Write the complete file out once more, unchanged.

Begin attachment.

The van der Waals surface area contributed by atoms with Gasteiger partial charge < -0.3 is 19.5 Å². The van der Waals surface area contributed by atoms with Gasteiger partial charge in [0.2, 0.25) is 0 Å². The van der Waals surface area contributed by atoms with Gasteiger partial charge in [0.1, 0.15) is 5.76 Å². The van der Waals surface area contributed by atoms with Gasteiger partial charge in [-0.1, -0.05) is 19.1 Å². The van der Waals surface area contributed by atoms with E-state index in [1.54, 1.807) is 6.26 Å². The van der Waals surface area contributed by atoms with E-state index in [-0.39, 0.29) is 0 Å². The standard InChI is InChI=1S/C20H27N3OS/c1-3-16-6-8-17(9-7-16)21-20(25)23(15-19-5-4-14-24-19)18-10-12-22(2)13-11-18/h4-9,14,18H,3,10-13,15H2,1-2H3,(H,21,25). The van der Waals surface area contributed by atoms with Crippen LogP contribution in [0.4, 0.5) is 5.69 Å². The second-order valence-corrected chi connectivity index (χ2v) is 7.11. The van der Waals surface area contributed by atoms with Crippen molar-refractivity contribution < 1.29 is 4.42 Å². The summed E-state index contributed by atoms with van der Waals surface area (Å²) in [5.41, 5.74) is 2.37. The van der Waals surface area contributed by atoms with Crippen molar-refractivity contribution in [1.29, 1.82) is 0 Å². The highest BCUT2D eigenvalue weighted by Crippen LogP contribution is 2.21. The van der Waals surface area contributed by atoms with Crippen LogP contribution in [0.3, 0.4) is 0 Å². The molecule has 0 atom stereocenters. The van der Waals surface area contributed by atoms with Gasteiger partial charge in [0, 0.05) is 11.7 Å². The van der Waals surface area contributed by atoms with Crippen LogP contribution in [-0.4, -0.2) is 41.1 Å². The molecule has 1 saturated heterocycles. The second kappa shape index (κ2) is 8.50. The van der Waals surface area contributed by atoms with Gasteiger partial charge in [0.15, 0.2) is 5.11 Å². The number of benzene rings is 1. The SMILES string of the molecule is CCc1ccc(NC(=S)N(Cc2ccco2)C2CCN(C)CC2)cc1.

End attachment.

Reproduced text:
The van der Waals surface area contributed by atoms with Gasteiger partial charge < -0.3 is 19.5 Å². The van der Waals surface area contributed by atoms with Gasteiger partial charge in [0.2, 0.25) is 0 Å². The van der Waals surface area contributed by atoms with Gasteiger partial charge in [0.1, 0.15) is 5.76 Å². The van der Waals surface area contributed by atoms with Gasteiger partial charge in [-0.1, -0.05) is 19.1 Å². The van der Waals surface area contributed by atoms with E-state index in [1.54, 1.807) is 6.26 Å². The van der Waals surface area contributed by atoms with E-state index in [-0.39, 0.29) is 0 Å². The standard InChI is InChI=1S/C20H27N3OS/c1-3-16-6-8-17(9-7-16)21-20(25)23(15-19-5-4-14-24-19)18-10-12-22(2)13-11-18/h4-9,14,18H,3,10-13,15H2,1-2H3,(H,21,25). The van der Waals surface area contributed by atoms with Crippen LogP contribution in [0.4, 0.5) is 5.69 Å². The second-order valence-corrected chi connectivity index (χ2v) is 7.11. The van der Waals surface area contributed by atoms with Crippen molar-refractivity contribution < 1.29 is 4.42 Å². The summed E-state index contributed by atoms with van der Waals surface area (Å²) in [5.41, 5.74) is 2.37. The van der Waals surface area contributed by atoms with Crippen molar-refractivity contribution in [1.29, 1.82) is 0 Å². The highest BCUT2D eigenvalue weighted by Crippen LogP contribution is 2.21. The van der Waals surface area contributed by atoms with Crippen LogP contribution in [0.3, 0.4) is 0 Å². The molecule has 0 atom stereocenters. The van der Waals surface area contributed by atoms with Gasteiger partial charge in [0, 0.05) is 11.7 Å². The van der Waals surface area contributed by atoms with Crippen LogP contribution in [-0.4, -0.2) is 41.1 Å². The molecule has 1 saturated heterocycles. The second kappa shape index (κ2) is 8.50. The van der Waals surface area contributed by atoms with Gasteiger partial charge in [0.15, 0.2) is 5.11 Å². The number of benzene rings is 1. The SMILES string of the molecule is CCc1ccc(NC(=S)N(Cc2ccco2)C2CCN(C)CC2)cc1.